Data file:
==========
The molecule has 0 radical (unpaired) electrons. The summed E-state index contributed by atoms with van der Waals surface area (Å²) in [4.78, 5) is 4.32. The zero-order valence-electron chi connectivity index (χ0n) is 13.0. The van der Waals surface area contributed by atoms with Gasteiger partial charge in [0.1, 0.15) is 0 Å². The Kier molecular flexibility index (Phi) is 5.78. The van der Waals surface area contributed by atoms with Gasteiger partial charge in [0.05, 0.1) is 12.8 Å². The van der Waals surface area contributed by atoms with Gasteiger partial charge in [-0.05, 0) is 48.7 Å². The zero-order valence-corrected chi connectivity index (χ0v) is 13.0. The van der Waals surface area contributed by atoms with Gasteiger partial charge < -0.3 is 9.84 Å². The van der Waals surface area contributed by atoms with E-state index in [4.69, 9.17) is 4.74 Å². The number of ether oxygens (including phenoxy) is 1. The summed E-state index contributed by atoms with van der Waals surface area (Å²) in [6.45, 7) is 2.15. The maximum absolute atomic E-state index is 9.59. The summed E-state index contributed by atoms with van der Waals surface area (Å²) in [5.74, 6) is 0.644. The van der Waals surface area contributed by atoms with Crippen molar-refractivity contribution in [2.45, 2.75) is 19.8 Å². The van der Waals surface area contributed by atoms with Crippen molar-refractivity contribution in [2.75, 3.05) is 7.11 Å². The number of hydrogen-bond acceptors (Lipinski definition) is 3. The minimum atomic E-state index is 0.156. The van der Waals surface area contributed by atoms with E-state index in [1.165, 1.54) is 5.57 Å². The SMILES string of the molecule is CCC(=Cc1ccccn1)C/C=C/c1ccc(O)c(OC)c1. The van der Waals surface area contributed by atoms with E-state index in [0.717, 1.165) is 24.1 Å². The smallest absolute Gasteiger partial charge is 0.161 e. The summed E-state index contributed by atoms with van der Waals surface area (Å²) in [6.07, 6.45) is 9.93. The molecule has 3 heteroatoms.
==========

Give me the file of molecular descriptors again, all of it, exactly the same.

The molecule has 0 radical (unpaired) electrons. The summed E-state index contributed by atoms with van der Waals surface area (Å²) in [4.78, 5) is 4.32. The zero-order valence-electron chi connectivity index (χ0n) is 13.0. The van der Waals surface area contributed by atoms with Gasteiger partial charge in [0.1, 0.15) is 0 Å². The Kier molecular flexibility index (Phi) is 5.78. The van der Waals surface area contributed by atoms with Gasteiger partial charge in [0.05, 0.1) is 12.8 Å². The van der Waals surface area contributed by atoms with Gasteiger partial charge in [-0.05, 0) is 48.7 Å². The zero-order valence-corrected chi connectivity index (χ0v) is 13.0. The van der Waals surface area contributed by atoms with Gasteiger partial charge < -0.3 is 9.84 Å². The van der Waals surface area contributed by atoms with E-state index in [4.69, 9.17) is 4.74 Å². The number of ether oxygens (including phenoxy) is 1. The summed E-state index contributed by atoms with van der Waals surface area (Å²) in [6.45, 7) is 2.15. The maximum absolute atomic E-state index is 9.59. The summed E-state index contributed by atoms with van der Waals surface area (Å²) in [5.74, 6) is 0.644. The van der Waals surface area contributed by atoms with Crippen molar-refractivity contribution in [2.45, 2.75) is 19.8 Å². The van der Waals surface area contributed by atoms with Crippen molar-refractivity contribution in [2.75, 3.05) is 7.11 Å². The number of hydrogen-bond acceptors (Lipinski definition) is 3. The minimum atomic E-state index is 0.156. The van der Waals surface area contributed by atoms with E-state index in [1.165, 1.54) is 5.57 Å². The SMILES string of the molecule is CCC(=Cc1ccccn1)C/C=C/c1ccc(O)c(OC)c1. The van der Waals surface area contributed by atoms with E-state index in [0.717, 1.165) is 24.1 Å². The smallest absolute Gasteiger partial charge is 0.161 e. The summed E-state index contributed by atoms with van der Waals surface area (Å²) in [6.07, 6.45) is 9.93. The molecule has 3 heteroatoms.